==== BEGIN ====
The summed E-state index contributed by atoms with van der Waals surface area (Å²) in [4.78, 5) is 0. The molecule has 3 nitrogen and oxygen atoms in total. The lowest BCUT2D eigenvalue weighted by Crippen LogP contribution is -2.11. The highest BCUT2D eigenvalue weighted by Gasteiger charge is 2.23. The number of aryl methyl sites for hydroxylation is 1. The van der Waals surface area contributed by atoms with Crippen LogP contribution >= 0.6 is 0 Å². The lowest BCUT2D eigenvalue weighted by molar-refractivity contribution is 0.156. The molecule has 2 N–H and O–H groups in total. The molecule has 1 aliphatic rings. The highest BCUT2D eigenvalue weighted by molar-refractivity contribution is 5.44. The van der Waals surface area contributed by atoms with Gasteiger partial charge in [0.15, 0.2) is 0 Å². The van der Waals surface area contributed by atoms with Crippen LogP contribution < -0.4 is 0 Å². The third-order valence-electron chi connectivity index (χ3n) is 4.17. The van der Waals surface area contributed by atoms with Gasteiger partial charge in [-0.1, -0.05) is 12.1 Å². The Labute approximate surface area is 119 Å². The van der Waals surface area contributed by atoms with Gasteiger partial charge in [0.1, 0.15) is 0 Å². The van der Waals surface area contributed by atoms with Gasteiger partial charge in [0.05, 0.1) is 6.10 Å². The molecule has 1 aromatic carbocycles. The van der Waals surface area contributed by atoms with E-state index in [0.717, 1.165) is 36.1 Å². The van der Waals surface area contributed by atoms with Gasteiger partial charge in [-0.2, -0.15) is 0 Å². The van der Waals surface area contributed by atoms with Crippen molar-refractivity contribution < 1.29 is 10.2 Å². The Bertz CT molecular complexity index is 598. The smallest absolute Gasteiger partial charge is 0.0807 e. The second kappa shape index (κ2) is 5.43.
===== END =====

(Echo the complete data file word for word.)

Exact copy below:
The summed E-state index contributed by atoms with van der Waals surface area (Å²) in [4.78, 5) is 0. The molecule has 3 nitrogen and oxygen atoms in total. The lowest BCUT2D eigenvalue weighted by Crippen LogP contribution is -2.11. The highest BCUT2D eigenvalue weighted by Gasteiger charge is 2.23. The number of aryl methyl sites for hydroxylation is 1. The van der Waals surface area contributed by atoms with Crippen LogP contribution >= 0.6 is 0 Å². The lowest BCUT2D eigenvalue weighted by molar-refractivity contribution is 0.156. The molecule has 2 N–H and O–H groups in total. The molecule has 1 aliphatic rings. The highest BCUT2D eigenvalue weighted by molar-refractivity contribution is 5.44. The van der Waals surface area contributed by atoms with Gasteiger partial charge in [0.15, 0.2) is 0 Å². The van der Waals surface area contributed by atoms with Crippen LogP contribution < -0.4 is 0 Å². The third-order valence-electron chi connectivity index (χ3n) is 4.17. The van der Waals surface area contributed by atoms with Gasteiger partial charge in [-0.1, -0.05) is 12.1 Å². The Labute approximate surface area is 119 Å². The van der Waals surface area contributed by atoms with Gasteiger partial charge in [0.1, 0.15) is 0 Å². The van der Waals surface area contributed by atoms with Gasteiger partial charge in [0.05, 0.1) is 6.10 Å². The molecule has 1 aromatic carbocycles. The van der Waals surface area contributed by atoms with E-state index in [0.717, 1.165) is 36.1 Å². The van der Waals surface area contributed by atoms with Gasteiger partial charge in [-0.2, -0.15) is 0 Å². The van der Waals surface area contributed by atoms with Crippen molar-refractivity contribution < 1.29 is 10.2 Å². The Bertz CT molecular complexity index is 598. The smallest absolute Gasteiger partial charge is 0.0807 e. The second kappa shape index (κ2) is 5.43.